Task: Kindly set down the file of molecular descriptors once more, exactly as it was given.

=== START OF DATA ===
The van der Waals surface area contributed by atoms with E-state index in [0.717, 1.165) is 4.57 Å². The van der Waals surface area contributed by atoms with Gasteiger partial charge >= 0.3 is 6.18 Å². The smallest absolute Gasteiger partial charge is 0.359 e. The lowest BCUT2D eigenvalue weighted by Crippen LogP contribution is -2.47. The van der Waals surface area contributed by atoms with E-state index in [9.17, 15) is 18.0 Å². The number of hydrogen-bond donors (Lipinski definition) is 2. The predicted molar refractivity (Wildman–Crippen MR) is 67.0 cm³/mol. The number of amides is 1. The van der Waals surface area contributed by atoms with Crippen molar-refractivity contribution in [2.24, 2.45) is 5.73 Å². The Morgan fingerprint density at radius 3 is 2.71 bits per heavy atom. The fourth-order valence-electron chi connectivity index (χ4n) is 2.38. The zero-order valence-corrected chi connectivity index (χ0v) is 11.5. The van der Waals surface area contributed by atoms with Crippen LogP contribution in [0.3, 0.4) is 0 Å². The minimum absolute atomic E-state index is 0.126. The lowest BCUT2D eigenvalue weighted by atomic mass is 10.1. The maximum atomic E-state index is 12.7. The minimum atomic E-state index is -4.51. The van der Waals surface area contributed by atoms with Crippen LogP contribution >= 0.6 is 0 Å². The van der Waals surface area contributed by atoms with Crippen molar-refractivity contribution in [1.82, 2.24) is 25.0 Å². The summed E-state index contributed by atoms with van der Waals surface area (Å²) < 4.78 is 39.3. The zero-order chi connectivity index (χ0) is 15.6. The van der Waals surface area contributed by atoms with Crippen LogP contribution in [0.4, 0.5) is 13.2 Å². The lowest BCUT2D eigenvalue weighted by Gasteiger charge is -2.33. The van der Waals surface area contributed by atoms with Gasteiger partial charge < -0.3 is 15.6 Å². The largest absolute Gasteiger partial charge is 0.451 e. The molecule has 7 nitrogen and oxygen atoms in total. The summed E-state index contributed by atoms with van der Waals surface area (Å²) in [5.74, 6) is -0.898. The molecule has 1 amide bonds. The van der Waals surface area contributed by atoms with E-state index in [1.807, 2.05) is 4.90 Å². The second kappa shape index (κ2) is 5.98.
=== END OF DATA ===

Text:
The van der Waals surface area contributed by atoms with E-state index in [0.717, 1.165) is 4.57 Å². The van der Waals surface area contributed by atoms with Gasteiger partial charge >= 0.3 is 6.18 Å². The smallest absolute Gasteiger partial charge is 0.359 e. The lowest BCUT2D eigenvalue weighted by Crippen LogP contribution is -2.47. The van der Waals surface area contributed by atoms with E-state index in [9.17, 15) is 18.0 Å². The number of hydrogen-bond donors (Lipinski definition) is 2. The predicted molar refractivity (Wildman–Crippen MR) is 67.0 cm³/mol. The number of amides is 1. The van der Waals surface area contributed by atoms with Crippen molar-refractivity contribution in [2.24, 2.45) is 5.73 Å². The Morgan fingerprint density at radius 3 is 2.71 bits per heavy atom. The fourth-order valence-electron chi connectivity index (χ4n) is 2.38. The zero-order valence-corrected chi connectivity index (χ0v) is 11.5. The van der Waals surface area contributed by atoms with Crippen LogP contribution in [0.3, 0.4) is 0 Å². The minimum absolute atomic E-state index is 0.126. The lowest BCUT2D eigenvalue weighted by atomic mass is 10.1. The maximum atomic E-state index is 12.7. The minimum atomic E-state index is -4.51. The van der Waals surface area contributed by atoms with Crippen LogP contribution >= 0.6 is 0 Å². The van der Waals surface area contributed by atoms with Crippen molar-refractivity contribution in [1.82, 2.24) is 25.0 Å². The summed E-state index contributed by atoms with van der Waals surface area (Å²) < 4.78 is 39.3. The zero-order chi connectivity index (χ0) is 15.6. The van der Waals surface area contributed by atoms with Crippen LogP contribution in [0.4, 0.5) is 13.2 Å². The lowest BCUT2D eigenvalue weighted by Gasteiger charge is -2.33. The van der Waals surface area contributed by atoms with Gasteiger partial charge < -0.3 is 15.6 Å². The largest absolute Gasteiger partial charge is 0.451 e. The molecule has 7 nitrogen and oxygen atoms in total. The summed E-state index contributed by atoms with van der Waals surface area (Å²) in [5.74, 6) is -0.898. The molecule has 1 amide bonds. The van der Waals surface area contributed by atoms with E-state index in [1.807, 2.05) is 4.90 Å². The second kappa shape index (κ2) is 5.98.